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johan wrote:
But back to a main point I was trying to make that probably got lost. You cant assume that TRISO fuel is inherently safe in any reactor configuration. The current HTR designs are small, thin and long to enable passive cooling to be enough to ensure safety during all situations. But if you make the reactor larger for instance passive cooling is no longer enough to keep the fuel below temperature limits. The center reflector is a example of a way to squeese more power out of the design without making it larger, flux flattening from the reflector limits peak temperatures in a loss of coolant accident.


I am a proponent of the “small reactor” school of design for the following reasons:

A low power density is a prerequisite for a safe reactor design. Passive safety measures, the prime attribute of a safe reactor becomes increasing ineffective as the power density of a reactor increases.

The economic disadvantage of a small vis-a-vis a large reactor can be compensated for through the mass production manufacture of the small reactor on an automated factory production line where consistent high level quality control can be applied to the robot enabled modular construction of the small reactor.

A small reactor core (about two or three meters) can be manufactured by many pressure vessel production companies. This competition through low bid selection insures the lowest reactor core production cost.

The complete fail safe and secure automation of the small reactor besides eliminating human operator error and human radiation danger also greatly increases reactor security and proliferation resistance.

This automation also provides small reactor clustering that can support the same levels of economies of scale that the large reactor can provide.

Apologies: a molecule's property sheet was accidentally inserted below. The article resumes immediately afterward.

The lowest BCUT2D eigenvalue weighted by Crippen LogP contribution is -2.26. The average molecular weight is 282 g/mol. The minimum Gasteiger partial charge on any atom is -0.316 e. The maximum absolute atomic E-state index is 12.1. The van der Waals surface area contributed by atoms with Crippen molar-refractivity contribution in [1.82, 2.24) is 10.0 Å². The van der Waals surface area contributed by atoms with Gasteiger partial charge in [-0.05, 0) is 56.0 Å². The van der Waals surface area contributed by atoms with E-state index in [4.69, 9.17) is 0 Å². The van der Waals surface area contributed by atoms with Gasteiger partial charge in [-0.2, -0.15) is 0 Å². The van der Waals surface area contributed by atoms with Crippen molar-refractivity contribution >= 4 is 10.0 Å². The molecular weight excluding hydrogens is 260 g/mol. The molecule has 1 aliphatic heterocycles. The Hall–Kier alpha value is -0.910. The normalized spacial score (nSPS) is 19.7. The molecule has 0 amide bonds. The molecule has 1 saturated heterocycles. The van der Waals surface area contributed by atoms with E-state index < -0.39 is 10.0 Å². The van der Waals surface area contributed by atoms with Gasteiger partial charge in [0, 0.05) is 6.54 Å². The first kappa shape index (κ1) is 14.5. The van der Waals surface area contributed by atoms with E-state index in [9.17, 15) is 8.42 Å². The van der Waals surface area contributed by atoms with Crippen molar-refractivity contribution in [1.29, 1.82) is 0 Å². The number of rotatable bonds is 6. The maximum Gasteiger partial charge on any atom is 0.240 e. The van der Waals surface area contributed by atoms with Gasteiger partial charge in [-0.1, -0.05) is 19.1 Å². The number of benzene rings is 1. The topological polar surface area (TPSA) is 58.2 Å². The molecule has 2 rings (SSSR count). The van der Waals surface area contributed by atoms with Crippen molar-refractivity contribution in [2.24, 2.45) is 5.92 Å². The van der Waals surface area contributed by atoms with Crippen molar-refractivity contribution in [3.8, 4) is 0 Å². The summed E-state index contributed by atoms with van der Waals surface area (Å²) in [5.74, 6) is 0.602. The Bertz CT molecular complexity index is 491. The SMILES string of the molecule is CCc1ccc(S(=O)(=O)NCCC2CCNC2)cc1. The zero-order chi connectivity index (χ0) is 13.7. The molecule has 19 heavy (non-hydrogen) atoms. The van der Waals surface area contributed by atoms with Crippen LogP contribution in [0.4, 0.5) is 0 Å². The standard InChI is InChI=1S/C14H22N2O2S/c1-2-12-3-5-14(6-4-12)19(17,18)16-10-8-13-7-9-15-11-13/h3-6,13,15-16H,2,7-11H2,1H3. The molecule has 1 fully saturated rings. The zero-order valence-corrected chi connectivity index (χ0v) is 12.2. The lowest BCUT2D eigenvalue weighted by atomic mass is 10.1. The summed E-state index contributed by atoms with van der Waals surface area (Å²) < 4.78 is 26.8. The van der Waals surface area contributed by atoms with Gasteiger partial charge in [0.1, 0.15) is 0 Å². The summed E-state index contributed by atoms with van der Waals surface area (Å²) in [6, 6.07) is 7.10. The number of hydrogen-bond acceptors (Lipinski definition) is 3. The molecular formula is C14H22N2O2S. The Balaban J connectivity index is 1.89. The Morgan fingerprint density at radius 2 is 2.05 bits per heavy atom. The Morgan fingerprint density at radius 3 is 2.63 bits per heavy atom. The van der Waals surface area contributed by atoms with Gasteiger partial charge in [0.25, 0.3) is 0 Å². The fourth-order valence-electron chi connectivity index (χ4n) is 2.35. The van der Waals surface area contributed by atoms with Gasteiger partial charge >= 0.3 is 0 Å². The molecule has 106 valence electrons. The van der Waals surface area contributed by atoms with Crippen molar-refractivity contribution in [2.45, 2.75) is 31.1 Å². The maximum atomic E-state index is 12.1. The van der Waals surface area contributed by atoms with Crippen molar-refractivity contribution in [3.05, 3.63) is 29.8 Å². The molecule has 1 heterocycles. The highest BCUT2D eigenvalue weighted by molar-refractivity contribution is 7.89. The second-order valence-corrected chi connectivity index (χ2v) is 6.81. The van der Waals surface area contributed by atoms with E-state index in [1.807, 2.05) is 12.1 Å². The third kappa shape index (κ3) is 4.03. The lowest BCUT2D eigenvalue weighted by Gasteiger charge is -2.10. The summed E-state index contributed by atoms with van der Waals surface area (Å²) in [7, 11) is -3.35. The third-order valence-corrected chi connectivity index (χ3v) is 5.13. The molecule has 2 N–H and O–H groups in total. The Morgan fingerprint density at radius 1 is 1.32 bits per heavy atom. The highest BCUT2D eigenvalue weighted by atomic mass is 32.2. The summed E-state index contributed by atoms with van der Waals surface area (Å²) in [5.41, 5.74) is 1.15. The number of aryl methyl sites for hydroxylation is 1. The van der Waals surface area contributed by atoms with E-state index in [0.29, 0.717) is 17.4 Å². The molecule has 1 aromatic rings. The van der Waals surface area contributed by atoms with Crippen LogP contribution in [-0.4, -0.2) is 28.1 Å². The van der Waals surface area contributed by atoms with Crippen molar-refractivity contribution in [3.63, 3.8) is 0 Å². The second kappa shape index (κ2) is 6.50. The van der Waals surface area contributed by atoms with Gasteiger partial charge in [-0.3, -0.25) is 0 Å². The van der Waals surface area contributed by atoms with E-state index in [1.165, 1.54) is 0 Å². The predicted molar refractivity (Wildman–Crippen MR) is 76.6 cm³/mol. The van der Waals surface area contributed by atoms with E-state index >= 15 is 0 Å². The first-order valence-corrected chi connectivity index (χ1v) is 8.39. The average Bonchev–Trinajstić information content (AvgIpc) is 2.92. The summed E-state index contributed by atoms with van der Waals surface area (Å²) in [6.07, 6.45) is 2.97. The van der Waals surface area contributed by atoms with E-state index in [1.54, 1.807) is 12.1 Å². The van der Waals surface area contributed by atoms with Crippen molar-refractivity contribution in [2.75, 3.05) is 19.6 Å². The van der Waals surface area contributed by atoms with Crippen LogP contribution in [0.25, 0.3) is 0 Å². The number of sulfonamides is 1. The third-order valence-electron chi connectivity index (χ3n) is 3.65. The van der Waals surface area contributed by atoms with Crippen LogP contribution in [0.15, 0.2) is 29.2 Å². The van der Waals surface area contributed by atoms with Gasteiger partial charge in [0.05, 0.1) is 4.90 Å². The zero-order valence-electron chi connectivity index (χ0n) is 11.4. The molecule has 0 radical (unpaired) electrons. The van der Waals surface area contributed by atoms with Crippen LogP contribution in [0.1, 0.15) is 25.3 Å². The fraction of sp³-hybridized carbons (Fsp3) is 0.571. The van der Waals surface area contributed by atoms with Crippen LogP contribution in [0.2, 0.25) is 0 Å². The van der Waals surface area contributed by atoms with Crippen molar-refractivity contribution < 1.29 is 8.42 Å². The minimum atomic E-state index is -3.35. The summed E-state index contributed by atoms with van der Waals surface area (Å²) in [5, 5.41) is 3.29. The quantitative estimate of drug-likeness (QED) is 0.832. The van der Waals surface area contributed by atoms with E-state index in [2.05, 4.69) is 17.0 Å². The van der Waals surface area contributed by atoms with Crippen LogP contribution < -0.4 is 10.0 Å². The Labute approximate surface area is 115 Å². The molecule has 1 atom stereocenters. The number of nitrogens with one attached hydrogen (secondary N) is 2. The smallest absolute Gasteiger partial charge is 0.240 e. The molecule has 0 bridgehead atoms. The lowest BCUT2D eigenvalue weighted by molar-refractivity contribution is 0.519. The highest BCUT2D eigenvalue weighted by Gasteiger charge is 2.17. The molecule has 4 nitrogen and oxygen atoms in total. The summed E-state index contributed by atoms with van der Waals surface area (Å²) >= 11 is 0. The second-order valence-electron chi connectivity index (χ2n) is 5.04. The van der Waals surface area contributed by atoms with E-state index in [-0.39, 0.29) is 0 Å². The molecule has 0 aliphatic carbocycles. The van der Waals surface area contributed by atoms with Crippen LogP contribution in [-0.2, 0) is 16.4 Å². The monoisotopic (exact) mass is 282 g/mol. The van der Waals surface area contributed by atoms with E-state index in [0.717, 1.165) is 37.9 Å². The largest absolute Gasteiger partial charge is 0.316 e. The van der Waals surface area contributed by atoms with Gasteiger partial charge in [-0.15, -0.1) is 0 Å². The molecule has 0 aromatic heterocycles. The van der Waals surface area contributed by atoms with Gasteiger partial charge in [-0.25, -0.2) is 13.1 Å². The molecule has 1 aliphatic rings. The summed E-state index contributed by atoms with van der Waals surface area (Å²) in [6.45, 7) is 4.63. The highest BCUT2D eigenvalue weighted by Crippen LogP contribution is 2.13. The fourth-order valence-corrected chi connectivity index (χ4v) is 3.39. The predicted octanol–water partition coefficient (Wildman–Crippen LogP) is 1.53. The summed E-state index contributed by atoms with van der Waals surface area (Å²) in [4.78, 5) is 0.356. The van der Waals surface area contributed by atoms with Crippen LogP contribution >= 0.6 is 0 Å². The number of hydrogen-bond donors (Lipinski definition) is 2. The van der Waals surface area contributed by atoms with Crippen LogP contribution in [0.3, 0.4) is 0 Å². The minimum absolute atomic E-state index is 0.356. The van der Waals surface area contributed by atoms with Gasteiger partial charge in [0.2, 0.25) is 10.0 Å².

A small reactor cluster can grow in small increments to meet increasing power demands while keeping the need for construction capital low at any given time.

Small reactor construction and commissioning times are kept to two years or under.

The zone of danger for any emergency response for a reactor element in a cluster is consistently small. This restricts emergency response to the nuclear complex and not throughout the surrounding country side. In my opinion, this is a requirement for good public relations with the neighbors of nuclear power.

A reactor cluster is never completely unavailable because of the n – 1 availability characteristic of cluster topology.

Reactor maintenance and refueling of a cluster reactor element does not result in a cluster shutdown.

A centralize cluster control room provides a single point of control throughout the cluster.

This line of thinking provides the basic assumptions that form the foundation of the design suggestions that I offer on this thread.

With all those aforementioned design priories in mind, an important MSN reactor design goal is to maximize power output at the minimum reactor construction cost. My guess is that the ideal reactor power level is anywhere between 100 to 300 Megawatts.

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PostPosted: Sep 06, 2008 10:55 pm 
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Axil wrote:
Quote:
Getting back to dealing with decay heat.


David L, you are requiring that I solve the heat of decay at shutdown/loss of coolant condition. I hope I don’t inadvertently uncover your patent concepts dealing with this subject.

See my following post for my design assumptions.

Design Suggestion

The following describes a fail safe passive reactor cooling mechanism.

The outside double walls of both the core and the blanket tanks are hollow, forming a thin planar heat pipe (heat spreader) through hermetically sealing a 1mm space formed by the double walls thus forming a very thin hollow vessel in which a working heat transfer fluid operates in a closed-loop capillary recirculation system.